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OWNER REVIEW - OSPREY IMPALA

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  • clara soh
    NOTE: I reviewed this item because I have a lot of familiarity with it, and thought it would be a nice piece to do as a test/owner review, but was unsure
    Message 1 of 8 , Dec 21, 2003
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      NOTE: I reviewed this item because I have a lot of
      familiarity with it, and thought it would be a nice
      piece to do as a test/owner review, but was unsure
      because it's been discontinued. Please tell me if
      you'd like me to review something else.


      OWNER REVIEW:
      Osprey Impala

      REVIEWER INFORMATION:
      Name: Clara Soh
      Age: 26
      Gender: Female
      Height: 5'5"
      Weight: 120lbs
      Email Address: sohclara@...
      City, State, Country: Brooklyn, NY, USA
      Date 22 December, 2003

      Backpacking Background: I have been backpacking for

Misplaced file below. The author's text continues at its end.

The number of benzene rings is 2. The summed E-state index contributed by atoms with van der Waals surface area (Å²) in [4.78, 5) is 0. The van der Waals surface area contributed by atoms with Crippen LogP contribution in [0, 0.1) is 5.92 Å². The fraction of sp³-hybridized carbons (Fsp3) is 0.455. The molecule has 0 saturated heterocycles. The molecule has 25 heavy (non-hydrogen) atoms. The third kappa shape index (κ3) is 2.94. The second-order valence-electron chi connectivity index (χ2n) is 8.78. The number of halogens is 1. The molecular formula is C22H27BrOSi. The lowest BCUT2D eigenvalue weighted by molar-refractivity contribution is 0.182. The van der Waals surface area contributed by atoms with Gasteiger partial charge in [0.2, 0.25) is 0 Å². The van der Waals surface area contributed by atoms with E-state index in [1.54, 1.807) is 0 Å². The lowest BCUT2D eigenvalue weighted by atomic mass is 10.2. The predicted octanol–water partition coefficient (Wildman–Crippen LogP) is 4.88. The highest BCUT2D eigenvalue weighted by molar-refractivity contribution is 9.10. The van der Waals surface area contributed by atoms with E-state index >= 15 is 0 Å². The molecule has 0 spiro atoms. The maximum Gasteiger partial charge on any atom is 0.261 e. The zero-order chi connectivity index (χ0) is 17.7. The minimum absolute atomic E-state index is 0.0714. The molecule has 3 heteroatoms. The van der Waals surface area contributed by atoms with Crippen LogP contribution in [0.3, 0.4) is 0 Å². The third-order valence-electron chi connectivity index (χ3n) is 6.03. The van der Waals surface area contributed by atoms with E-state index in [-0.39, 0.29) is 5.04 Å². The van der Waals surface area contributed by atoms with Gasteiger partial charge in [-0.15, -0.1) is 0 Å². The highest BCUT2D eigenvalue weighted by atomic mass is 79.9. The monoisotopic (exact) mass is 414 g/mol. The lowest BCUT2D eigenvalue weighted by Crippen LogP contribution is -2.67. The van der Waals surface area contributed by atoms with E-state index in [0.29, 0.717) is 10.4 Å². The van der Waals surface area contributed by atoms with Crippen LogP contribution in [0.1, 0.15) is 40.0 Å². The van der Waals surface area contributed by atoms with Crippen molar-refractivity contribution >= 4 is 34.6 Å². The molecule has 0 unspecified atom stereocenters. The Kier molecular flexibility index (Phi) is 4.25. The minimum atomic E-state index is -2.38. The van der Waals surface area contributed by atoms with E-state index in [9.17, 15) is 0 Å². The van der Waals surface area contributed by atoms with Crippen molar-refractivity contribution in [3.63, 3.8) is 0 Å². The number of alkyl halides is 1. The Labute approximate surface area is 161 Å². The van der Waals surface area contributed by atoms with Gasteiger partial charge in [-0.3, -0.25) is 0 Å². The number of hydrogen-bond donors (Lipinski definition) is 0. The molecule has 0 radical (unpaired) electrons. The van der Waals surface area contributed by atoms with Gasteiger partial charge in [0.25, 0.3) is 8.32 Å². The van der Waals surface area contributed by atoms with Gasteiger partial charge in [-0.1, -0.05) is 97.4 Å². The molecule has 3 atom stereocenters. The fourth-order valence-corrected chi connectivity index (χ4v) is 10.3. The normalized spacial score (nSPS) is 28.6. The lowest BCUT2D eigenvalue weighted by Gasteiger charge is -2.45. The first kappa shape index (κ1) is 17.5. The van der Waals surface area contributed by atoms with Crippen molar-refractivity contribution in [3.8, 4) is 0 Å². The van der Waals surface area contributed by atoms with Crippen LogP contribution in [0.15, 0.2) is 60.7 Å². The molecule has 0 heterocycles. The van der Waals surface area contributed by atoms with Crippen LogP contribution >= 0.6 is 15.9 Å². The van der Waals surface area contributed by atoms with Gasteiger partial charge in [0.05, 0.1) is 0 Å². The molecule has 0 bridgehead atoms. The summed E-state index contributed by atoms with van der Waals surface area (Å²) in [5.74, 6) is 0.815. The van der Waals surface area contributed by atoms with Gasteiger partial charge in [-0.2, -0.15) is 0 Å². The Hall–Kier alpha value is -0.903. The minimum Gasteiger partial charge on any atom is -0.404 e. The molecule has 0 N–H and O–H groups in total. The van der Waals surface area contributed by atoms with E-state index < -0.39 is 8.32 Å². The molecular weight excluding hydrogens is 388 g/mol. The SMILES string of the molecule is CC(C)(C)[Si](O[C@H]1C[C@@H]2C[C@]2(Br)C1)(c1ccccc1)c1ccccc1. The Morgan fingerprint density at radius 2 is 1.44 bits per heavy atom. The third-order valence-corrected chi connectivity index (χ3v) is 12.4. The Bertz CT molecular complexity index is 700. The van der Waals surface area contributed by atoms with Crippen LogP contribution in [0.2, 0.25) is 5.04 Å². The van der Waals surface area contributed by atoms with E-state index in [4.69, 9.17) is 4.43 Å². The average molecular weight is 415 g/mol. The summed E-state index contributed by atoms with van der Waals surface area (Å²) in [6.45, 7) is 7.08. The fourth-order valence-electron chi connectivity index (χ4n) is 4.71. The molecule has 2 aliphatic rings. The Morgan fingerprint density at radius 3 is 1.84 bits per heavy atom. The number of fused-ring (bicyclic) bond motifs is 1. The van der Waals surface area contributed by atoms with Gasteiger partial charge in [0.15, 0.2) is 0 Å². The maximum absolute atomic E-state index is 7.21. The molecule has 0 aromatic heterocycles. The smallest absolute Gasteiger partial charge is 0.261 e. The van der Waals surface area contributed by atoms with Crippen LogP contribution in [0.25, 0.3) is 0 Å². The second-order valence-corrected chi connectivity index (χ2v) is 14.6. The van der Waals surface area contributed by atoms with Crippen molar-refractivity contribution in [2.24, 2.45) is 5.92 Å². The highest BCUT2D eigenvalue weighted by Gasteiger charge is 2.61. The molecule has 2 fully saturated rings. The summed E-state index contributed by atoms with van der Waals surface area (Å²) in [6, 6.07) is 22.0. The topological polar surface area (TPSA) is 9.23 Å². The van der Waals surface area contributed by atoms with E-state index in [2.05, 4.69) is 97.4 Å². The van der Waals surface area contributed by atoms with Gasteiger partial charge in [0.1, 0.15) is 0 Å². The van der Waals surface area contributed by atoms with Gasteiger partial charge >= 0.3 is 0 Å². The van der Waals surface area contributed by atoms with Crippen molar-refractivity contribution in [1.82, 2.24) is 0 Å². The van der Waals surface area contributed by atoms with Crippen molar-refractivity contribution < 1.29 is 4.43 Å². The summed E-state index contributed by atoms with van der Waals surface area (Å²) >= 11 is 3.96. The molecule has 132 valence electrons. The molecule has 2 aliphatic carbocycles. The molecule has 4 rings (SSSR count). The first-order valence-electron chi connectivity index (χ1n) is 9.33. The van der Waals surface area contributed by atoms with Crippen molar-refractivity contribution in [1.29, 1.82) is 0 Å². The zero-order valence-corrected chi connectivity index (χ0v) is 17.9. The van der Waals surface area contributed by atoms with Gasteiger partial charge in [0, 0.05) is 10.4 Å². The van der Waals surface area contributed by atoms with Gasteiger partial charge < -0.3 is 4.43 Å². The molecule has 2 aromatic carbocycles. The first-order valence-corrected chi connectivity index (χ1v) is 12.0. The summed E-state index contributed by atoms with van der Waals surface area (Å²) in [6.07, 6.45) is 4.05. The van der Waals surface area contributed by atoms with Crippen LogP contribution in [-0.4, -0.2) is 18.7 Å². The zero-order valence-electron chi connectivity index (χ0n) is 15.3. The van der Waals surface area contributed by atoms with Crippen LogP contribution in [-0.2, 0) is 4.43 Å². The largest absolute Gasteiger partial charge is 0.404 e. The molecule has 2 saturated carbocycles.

about 5 years. One of my goals is to eventually
      through-hike the AT. Most of my backpacking
      experience has been overseas, I spent about 3 years in
      W. Africa, sporadically hiking and backpacking. The
      most beautiful places I have been were Zimbabwe,
      Ghana, Lesotho, and Nepal. I climbed Kili a few years
      ago, and would like to learn more technical
      mountaineering so I can climb the more peaks. I also
      spent a season in California in the Sierra Nevadas
      doing some backcountry snowboarding. I'm not a very
      big person so I can't carry heavy loads so I usually
      get the lightest weight equipment I can find and would
      rather leave things behind than be burdened by a heavy
      pack. I also enjoy rock climbing and travel in
      general.



      PRODUCT INFORMATON
      Manufacturer: Osprey Packs
      Year of Manufacture: 1998
      URL: http://www.ospreypacks.com
      Weight: 5lb
      Capacity: 4000 cu in


      I have used the Osprey Impala across 3 continents and
      nearly 40 countries. After 4 years the internal
      composite load bearing stay broke through its nylon
      shealth and the pack was unable to carry any sort of
      load. However, Osprey has a lifetime guarantee on
      their packs, and I sent the pack back to the
      manufacturer, and it was satisfactorily repaired.
      This pack has gone from desert conditions in the
      Sahara desert of Western Africa to the top of Mt.
      Kilimanjaro. I never had a rainfly for the pack, so